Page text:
A tree is known by it fruit, and as christians what should the fruit look like? We should strive to subject our flesh to the the Spirit in all vices, such as homosexuality, alcoholism, adultery, overeating, etc.. Where the church exercises discipline in these areas is the real question.

Adam Kotsko said...

@ Lucy:

I have examined the evidence, over the course of many years, and come to the conclusion that there is no plausible reason to oppose homosexuality. It's not like I woke up this morning and decided to be a jerk about the topic -- I've come to my conclusion, and no one has said anything new here to convince me.

I have read Jenson's systematic -- I love volume 1, but volume 2 seems to be filled with a lot of "pro-family" stuff that occasionally verges on fascism. How is it the task of a systematic theology to say that the regulation of sexual reproduction should be the primary role of the state, for instance? There is no need to sign on to Jenson's knee-jerk conservatism just because he is brilliant as a dogmatic theologian.

Chris Green said...

I'm in agreement with Doug, and in spite of Prof Anderson's clarifications, it still seems to me he is holding the prevenience of the tragic. I suspect part of the problem is Prof Anderson's reading of Genesis 1 and 2. But if this is true, it is because, as Doug says, Prof Anderson does not begin with a Christian understanding of creation and does not move toward a Christian understanding of the End.

"The infinite grace of the triune God precedes all desire as its origin, and upholds all true desire as its end."

A point of clarification: when I said the tragic vision was an "ancient hermeneutic" I did not at all mean to say it has been outgrown by moderns! On the contrary, as David Tracy has argued, moderns stand in great need of it. Instead, I was saying that apart from the Christian eschatological vision, the tragic vision is the best way of making sense of ourselves and our situatedness in this world; the fact that it is ancient testifies to its worth, I think.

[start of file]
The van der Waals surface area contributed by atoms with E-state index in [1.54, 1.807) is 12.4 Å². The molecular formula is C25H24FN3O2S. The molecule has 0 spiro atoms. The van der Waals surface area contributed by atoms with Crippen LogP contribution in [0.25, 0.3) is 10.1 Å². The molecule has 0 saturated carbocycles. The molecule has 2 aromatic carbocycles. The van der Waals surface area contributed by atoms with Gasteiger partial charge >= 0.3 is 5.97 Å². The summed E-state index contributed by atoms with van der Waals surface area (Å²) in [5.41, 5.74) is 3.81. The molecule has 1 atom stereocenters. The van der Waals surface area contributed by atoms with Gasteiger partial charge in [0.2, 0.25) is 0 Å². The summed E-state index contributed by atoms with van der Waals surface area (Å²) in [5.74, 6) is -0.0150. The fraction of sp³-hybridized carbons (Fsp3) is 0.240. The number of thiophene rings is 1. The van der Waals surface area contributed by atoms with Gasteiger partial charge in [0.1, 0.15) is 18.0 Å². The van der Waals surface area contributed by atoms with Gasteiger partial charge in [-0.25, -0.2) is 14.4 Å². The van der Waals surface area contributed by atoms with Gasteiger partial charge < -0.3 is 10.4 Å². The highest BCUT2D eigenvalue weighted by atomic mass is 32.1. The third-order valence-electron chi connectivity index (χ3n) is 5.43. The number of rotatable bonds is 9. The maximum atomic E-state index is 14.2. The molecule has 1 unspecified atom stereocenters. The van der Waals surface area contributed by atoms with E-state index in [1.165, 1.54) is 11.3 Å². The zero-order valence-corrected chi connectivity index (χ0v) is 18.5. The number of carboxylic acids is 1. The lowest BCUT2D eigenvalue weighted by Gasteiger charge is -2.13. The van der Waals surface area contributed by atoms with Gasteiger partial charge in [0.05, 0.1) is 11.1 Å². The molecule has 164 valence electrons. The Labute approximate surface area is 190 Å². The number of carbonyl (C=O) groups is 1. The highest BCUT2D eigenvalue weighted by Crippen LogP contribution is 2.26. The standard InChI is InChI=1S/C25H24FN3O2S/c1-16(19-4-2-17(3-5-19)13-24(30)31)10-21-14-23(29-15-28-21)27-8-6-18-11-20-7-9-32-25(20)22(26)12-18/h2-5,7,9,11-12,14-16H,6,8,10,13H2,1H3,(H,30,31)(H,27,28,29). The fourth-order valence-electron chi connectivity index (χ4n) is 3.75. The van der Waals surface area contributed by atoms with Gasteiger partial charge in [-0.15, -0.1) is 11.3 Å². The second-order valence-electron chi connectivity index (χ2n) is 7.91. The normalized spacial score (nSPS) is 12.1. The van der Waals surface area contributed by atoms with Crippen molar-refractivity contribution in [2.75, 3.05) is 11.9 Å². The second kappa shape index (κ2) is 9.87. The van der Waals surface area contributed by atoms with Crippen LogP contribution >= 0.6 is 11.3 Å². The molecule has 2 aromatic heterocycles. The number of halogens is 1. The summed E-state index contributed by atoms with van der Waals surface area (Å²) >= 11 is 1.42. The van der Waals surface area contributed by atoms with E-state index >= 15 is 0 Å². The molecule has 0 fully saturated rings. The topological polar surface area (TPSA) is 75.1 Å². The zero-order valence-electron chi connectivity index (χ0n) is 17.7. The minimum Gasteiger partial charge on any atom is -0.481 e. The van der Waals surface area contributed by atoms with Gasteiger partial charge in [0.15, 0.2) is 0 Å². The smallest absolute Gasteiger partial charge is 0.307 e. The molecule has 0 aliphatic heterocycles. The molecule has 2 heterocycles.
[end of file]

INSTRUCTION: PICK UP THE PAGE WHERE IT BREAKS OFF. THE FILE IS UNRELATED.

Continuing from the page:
In the final analysis, then, I still read Prof Anderson's position as essentially pagan - and not Christian. I don't intend this mean-spiritedly; I like Prof Anderson's work quite a lot. But I fundamentally, and therefore strongly, disagree with him on this matter. As I see it, grace, and not the tragic, is definitive of creatureliness, including human sexual relationships.

Doug Harink said...

@Ray,

I don't think I attributed to you the notion that "the created order" is tragic, only that for you (following Farley) human creatureliness as such (i.e. in its original relationships to God, other humans and the other creatures) is tragic. You seem still to hold to that.

You wrote in your meditation: "But the Kingdom, while bringing redemption within the tragic, did not promise redemption from the tragic until the end of this temporal order and the coming of the Kingdom of God in glory." How is that not letting the tragic precede and in fact determine grace, or the Kingdom?

I think we are working with quite different theological visions. I detect a theodicy in yours (that's a hunch). I try to avoid theodicy. We're in deep here, and I honestly cannot put a whole lot more time into the discussion.

@ Kim